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Ori and the Blind Forest: Definitive Edition Review

Nostalgic, heart-wrenching and beautiful are the the three best words to describe Ori and the Blind Forest: Definitive Edition. Never have I played a game where the story, art style, musical score and gameplay all come together to create a truly wondrous gaming experience. Developed by Moon Studios Gmbh and published by Microsoft Studios, you play as Ori, a guardian spirit of the forest of Nibel, the world in which you reside and explore. This game was first announced way back in 2014 and was released for both the Xbox One, Microsoft Windows and PC on 11th March, 2015. A year later, the Definitive Edition was released on the 27th April for the same platforms. The Definitive Edition has more content bundled with it than its original release, and they are as follows: New areas to explore, secrets to find, new abilities to master, e.g., dash and light burst, discover more of Naru’s past in two brand new environments to explore, full backtracking support, teleport around the world using the spirit wells for ease of access and multiple difficulty modes to enjoy.

So Near, Yet So Far Ori…

This tale begins with a cutscene explaining how your character came into being. You are born from the Spirit Tree and have been separated from it during a storm. You drift into the arms of one of the forest’s dwellers, Naru. After Naru discovers you during the storm, she takes you in and raises you as her own child. The ensuing minutes chronicle the life you two share. This is emphasised by the musical score that accompanies this beginning cutscene as you quickly discover that all is not as it seems. Naru learns that the forest is dying, and she’s doing all she can to keep Ori (you) safe from the unfolding horrors. But, this isn’t enough, and Naru passes away due to starvation. Thus, you are alone, and you make your journey out into the forest, only to succumb to the same fate. The end…… only joking. In true storytelling fashion, you get revived and are better than ever. From here, this is where you officially start to navigate and experience all that Ori and the Blind Forest has to offer.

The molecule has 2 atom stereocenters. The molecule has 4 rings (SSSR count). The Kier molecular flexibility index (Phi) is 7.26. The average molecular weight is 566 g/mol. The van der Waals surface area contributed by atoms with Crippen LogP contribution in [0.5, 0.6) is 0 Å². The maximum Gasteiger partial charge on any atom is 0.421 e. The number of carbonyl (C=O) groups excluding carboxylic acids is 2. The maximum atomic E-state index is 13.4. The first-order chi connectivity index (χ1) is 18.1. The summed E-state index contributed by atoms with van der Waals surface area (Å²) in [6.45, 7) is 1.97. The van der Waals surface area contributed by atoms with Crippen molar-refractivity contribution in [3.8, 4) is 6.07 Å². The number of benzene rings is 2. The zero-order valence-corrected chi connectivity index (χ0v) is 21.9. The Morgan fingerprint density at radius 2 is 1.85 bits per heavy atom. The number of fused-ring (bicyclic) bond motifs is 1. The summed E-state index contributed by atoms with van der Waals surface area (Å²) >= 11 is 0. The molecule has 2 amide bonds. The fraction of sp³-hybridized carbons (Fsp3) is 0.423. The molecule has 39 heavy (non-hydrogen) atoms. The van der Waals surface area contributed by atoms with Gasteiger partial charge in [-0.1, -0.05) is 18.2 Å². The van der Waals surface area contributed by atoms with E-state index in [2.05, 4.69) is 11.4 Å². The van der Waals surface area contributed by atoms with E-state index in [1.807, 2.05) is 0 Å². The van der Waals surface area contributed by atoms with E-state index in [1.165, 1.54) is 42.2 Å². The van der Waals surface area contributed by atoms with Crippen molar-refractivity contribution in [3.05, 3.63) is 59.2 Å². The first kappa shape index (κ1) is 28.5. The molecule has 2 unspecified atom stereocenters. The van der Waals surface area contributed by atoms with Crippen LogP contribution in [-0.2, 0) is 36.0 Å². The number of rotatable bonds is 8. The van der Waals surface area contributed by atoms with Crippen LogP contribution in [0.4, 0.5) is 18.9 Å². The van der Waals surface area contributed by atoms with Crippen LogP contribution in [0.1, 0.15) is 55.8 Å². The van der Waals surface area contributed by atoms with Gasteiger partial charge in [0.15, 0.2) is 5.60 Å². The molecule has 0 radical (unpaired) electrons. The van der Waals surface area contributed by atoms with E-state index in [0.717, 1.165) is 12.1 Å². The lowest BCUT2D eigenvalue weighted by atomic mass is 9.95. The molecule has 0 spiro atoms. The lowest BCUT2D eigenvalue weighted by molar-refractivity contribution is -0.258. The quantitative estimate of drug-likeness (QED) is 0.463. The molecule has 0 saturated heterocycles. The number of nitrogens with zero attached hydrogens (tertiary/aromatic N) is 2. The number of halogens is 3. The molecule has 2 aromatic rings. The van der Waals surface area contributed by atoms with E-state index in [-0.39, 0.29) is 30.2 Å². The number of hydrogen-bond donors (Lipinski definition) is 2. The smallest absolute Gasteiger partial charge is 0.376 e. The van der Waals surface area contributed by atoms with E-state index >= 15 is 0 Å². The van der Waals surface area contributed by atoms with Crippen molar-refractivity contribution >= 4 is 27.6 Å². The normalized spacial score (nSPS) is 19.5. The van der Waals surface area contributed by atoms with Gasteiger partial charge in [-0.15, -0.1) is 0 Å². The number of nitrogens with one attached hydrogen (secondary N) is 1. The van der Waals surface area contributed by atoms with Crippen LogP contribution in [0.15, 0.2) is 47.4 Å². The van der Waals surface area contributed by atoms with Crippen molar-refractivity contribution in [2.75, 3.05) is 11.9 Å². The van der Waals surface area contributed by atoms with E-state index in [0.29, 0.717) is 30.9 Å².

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Go Forth and Explore

The story unfolds as you play and complete your journey to restore the forest of Nibel. The great Spirit Tree and your companion, Sein, talk to you whilst you’re traveling, offering advice, wisdom and direction in this beautifully crafted world. The environments are nothing short of breathtaking, and I could easily spend quite a bit of time just wandering around and taking it all in. The art style truly enriches the gameplay experience as it pulls you in, and the areas you begin to explore all have personalities of their own. That, along with the rich, engaging musical score, elevates Ori’s story by making it feel like you’re watching a movie (at least to me it does), While exploring, you get to see many different parts of the world you inhabit, like the Moon Grotto, Thornfelt Swamp and Valley of the Wind, to name but a few. Each area has a distinct atmosphere and lends itself to the musical score that makes each zone a character in its own right, with multiple areas to revisit once you have new abilities unlocked to access them. Thus, the replay value of each area is extended, as on my playthrough I really tried to get everything I could the first time round, but it’s just not possible until you get more abilities.

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Try, Try and Try Again